"You look at the blokes that have captained schoolboys and the U-20s, Leinster 'A' – you can't make it in our environment if you're not a leader," said O'Connor.

"That's the reality, so there's a load of them. You have just got to develop them and grow them and give them the opportunity to be that little bit better.

"When I came into the job I was very, very comfortable with where we were, managing the transition of Brian moving on with him in the environment.

"Brian hasn't played that much rugby for us across the course of the season for a number of reasons, and as a result we've had the opportunity to look at guys and develop guys and work out what we're going to do.

"From that end there's a couple of bodies that we're short of but we're pretty comfortable that we've got the quality there at this point and we'll see where we go over the next couple of weeks."

Ironically, the answer may have revealed itself on Saturday, with Ian Madigan dovetailing so effectively with Jimmy Gopperth as twin 'five-eighths', while Gordon D'Arcy reprised his age-old role at No 13.

"I hope we get the opportunity to play a whole lot more together," enthused Gopperth of the midfield combination which, given O'Driscoll's lingering calf issue, had been prepped in training all week.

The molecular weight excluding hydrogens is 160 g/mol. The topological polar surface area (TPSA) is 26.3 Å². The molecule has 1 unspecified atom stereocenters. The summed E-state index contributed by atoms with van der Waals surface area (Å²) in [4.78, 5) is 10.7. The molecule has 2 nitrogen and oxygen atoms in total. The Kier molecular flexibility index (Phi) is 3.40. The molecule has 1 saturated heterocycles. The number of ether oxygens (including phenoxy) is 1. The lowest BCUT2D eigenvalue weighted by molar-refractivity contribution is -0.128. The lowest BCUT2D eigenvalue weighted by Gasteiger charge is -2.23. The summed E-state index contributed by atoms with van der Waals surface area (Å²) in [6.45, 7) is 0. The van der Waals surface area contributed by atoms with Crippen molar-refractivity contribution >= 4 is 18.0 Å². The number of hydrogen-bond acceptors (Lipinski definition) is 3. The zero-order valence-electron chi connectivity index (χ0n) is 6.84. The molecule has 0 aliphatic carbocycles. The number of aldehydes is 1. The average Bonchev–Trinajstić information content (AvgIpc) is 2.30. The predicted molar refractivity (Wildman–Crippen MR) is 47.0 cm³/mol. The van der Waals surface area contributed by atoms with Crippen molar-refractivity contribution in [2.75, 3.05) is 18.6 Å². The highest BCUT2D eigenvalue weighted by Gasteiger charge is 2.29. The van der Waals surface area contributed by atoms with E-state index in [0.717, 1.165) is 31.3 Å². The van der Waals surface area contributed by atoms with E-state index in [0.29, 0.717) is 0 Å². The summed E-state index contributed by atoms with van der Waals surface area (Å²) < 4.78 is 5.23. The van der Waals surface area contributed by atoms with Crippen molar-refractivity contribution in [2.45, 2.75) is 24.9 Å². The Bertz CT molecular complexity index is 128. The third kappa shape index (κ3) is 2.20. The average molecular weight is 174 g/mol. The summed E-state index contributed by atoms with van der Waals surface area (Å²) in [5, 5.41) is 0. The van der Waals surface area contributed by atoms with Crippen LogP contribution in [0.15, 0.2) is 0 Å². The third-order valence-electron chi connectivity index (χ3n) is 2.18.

"We just bump the old fella D'Arcy out to 13 and see how we get on! No, we know each other's play and we thrive playing with each other."

O'Connor chipped in: "Darce is a good 13 for us, he understands it very, very well and when you've got guys like Noel Reid and Ian Madigan who can play there for you, that's a definite reality for us."

The reality for O'Driscoll is, as he joked, "unemployment." He will get on with his new life without Leinster. Leinster will get on with life without him.

Their captain offers a parting valediction.

"Brian has transcended rugby into all things that are Irish. The best way I could sum him up was just '13'. From playing with him, from watching him when I wasn't playing.

"When you think of Brian O'Driscoll, you think of 13, it's almost trademarked. If this was baseball or basketball, it would be retired. Unfortunately we can't."

The greatest players have the shortest memories. Now that he is finished though, O'Driscoll can do all the remembering he wants.

What defined him is now his history. And what defined him will also prepare him for his future.

It appears to be in the safest of hands.